Northwestern Events Calendar


Dissecting the Neural Circuits Driving Pain-Induced Negative Affect - Jose Moron-Concepcion, PhD

When: Thursday, December 19, 2019
10:30 AM - 11:30 AM  

Where: Ward Building, Ward 5-230, 303 E. Chicago Avenue, Chicago, IL 60611 map it

Audience: Faculty/Staff - Student - Post Docs/Docs - Graduate Students

Contact: Michelle Mohney   312.503.5602

Group: Center for Translational Pain Research

Department of Physiology Seminars

Category: Lectures & Meetings


Jose Moron-Concepcion, PhD
Professor of Anesthesiology, Psychiatry and Neuroscience
Washington University Pain Center
Washington University School of Medicine

Remote Meeting Access
Join us remotely via Panopto.

Quality of life for patients suffering from chronic pain is impacted by co-morbidities such as prolonged negative affective states. These include decreased reward valance and diminished motivation to perform goal-directed behaviors. Current pharmacological treatments focus mainly on the nociceptive component of pain, leaving severe emotional disturbances understudied and poorly treated. Twenty five percent of patients experiencing pain misuse drugs of abuse, a maladaptive behavior that can lead to involuntary overdose and/or addiction. As the opioid epidemic in the US continues to worsen, it is critical that we determine the factors and neural circuits contributing to this severe public health issue. The negative consequences of persistent pain are likely mediated by dynamic adaptations in the central nervous system; however, the mechanisms responsible for the development of pain-induced negative affective states are not well understood. Prior work has revealed that the dynorphin-kappa opioid receptor (KOR) system, in discrete brain regions, decreases the reinforcing properties of rewards and induces dysphoria and aversive behaviors. Data presented here demonstrates that the dynorphin-KOR system in the mesolimbic pathway represents an important target for therapeutical approaches in the treatment of pain-induced negative affect.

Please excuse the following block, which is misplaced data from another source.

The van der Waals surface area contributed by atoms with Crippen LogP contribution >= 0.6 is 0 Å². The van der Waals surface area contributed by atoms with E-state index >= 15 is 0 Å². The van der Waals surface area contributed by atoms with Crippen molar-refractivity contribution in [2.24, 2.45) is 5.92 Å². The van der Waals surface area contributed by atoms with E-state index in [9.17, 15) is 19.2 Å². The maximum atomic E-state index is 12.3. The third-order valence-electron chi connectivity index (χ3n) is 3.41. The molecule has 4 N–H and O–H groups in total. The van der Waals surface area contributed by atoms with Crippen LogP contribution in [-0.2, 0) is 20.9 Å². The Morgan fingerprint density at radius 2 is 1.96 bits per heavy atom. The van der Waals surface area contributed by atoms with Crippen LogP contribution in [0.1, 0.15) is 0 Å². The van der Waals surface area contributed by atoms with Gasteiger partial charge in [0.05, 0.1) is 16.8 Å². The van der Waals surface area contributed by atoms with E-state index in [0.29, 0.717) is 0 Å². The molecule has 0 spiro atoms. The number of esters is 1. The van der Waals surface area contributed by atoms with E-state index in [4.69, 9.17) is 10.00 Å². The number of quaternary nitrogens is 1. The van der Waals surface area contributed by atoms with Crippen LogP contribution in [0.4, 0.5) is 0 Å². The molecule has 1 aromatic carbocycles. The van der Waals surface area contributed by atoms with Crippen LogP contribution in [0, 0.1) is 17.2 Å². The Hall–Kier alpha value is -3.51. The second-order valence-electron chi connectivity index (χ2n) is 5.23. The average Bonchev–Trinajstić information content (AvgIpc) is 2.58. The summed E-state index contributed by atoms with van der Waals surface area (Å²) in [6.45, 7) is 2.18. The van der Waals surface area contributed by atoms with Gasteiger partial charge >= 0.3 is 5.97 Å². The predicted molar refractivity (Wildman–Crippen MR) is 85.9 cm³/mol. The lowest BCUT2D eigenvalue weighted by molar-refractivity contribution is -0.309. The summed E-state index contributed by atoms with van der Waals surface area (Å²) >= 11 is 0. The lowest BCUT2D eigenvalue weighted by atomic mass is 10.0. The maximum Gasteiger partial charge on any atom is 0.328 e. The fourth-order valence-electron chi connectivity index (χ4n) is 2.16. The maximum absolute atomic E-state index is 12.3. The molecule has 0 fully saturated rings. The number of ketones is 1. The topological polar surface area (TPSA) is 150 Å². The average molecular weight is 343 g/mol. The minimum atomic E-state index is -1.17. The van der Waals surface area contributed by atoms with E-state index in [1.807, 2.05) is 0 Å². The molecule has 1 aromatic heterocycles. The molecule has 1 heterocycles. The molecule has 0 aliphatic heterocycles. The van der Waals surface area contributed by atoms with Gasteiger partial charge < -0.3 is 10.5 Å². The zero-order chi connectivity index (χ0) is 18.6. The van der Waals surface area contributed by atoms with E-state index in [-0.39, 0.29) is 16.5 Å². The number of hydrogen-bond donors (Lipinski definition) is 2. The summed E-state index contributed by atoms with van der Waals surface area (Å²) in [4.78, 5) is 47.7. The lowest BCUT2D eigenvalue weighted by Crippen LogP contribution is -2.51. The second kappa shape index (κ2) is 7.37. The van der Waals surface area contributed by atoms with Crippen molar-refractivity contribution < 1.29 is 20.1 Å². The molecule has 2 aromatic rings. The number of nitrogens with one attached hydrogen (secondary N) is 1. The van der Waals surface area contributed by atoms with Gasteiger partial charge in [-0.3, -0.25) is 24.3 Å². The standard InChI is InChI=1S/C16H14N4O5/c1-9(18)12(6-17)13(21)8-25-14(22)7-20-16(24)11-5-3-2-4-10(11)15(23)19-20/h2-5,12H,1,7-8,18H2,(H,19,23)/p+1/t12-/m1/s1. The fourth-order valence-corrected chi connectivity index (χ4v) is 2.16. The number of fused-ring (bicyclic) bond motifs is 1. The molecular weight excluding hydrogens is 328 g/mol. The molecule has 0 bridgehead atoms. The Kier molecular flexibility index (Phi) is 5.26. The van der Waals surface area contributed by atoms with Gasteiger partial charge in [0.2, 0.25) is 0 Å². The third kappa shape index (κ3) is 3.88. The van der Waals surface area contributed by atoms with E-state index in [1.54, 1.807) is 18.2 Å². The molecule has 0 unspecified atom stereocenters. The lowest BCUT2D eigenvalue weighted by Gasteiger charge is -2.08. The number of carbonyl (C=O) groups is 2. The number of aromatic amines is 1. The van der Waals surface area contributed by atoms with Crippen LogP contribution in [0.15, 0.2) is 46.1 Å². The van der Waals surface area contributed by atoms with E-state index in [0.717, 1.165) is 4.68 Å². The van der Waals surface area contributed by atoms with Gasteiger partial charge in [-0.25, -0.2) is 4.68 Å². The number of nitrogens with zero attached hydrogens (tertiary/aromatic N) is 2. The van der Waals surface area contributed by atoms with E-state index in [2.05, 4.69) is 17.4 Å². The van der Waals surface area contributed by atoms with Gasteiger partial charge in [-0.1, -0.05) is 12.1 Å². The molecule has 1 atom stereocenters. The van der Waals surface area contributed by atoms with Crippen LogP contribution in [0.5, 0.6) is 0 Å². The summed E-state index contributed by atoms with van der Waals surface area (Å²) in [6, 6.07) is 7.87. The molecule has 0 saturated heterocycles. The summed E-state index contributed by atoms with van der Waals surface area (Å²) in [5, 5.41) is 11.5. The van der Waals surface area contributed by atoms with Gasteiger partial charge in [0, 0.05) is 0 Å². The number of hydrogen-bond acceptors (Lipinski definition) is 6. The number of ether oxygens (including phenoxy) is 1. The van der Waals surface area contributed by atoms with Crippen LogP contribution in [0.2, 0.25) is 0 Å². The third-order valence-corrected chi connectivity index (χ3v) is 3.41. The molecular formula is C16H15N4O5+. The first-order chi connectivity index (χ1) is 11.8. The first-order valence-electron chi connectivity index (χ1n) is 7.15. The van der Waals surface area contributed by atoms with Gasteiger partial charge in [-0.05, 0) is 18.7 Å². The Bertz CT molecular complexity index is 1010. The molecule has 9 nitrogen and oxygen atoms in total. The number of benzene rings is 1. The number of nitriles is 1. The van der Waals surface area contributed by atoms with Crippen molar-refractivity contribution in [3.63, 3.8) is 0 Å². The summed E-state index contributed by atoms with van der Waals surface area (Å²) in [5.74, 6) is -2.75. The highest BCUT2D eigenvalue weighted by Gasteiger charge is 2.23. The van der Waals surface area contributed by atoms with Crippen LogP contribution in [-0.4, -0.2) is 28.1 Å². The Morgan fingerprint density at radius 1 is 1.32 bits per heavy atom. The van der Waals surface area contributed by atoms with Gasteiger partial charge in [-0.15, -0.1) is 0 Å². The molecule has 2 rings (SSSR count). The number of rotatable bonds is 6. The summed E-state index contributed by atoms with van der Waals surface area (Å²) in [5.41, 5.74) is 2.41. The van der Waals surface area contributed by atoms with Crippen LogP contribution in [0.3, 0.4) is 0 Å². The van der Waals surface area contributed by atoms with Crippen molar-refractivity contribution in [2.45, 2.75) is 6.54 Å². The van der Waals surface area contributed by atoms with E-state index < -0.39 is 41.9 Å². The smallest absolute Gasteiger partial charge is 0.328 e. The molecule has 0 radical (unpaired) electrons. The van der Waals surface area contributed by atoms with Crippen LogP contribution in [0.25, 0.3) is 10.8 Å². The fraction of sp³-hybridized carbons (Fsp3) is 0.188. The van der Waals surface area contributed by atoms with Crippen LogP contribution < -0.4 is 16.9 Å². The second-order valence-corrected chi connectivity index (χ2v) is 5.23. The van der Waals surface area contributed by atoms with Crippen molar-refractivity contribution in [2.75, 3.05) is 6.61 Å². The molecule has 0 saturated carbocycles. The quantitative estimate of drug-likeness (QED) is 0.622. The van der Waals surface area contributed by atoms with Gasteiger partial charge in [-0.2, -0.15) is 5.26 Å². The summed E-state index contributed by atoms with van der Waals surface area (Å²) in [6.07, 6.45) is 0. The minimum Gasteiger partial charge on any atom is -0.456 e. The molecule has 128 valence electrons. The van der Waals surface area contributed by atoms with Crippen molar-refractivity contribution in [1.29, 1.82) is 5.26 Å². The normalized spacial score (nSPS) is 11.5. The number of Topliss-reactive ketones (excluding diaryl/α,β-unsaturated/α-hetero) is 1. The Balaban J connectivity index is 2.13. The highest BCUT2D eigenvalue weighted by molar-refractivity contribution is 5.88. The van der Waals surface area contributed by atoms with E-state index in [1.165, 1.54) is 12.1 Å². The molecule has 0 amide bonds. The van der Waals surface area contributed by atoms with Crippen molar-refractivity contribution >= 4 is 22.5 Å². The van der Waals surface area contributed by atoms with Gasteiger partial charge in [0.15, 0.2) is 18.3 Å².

Jose Moron-Concepcion, PhD, is a full Professor of Anesthesiology, Neuroscience and Psychiatry. His primary appointment is in the Washington University Pain Center in the basic research section. After completing his PhD in Biochemistry at the University of Barcelona (Spain), he was awarded a fellowship to join the intramural program at NIDA to work in the laboratory of Dr. Toni Shippenberg, a pioneer in the field of opioid pharmacology. Then, Dr. Moron-Concepcion continued his postdoctoral training in the laboratory of Dr. Lakshmi Devi at Mount Sinai, where he continued his studies on the mechanisms of opioid dependence. After completing his training, Dr. Moron-Concepcion moved to Columbia University in New York, where he was on the faculty of the Department of Anesthesiology for 6 years. He finally joined the faculty of Washington University on October 1, 2015. Research in his laboratory is focused in understanding the mechanisms underlying opioid addiction and the intersection with pain. In addition, his lab is interested in elucidating mechanisms underlying pain in the central nervous system and in the periphery.

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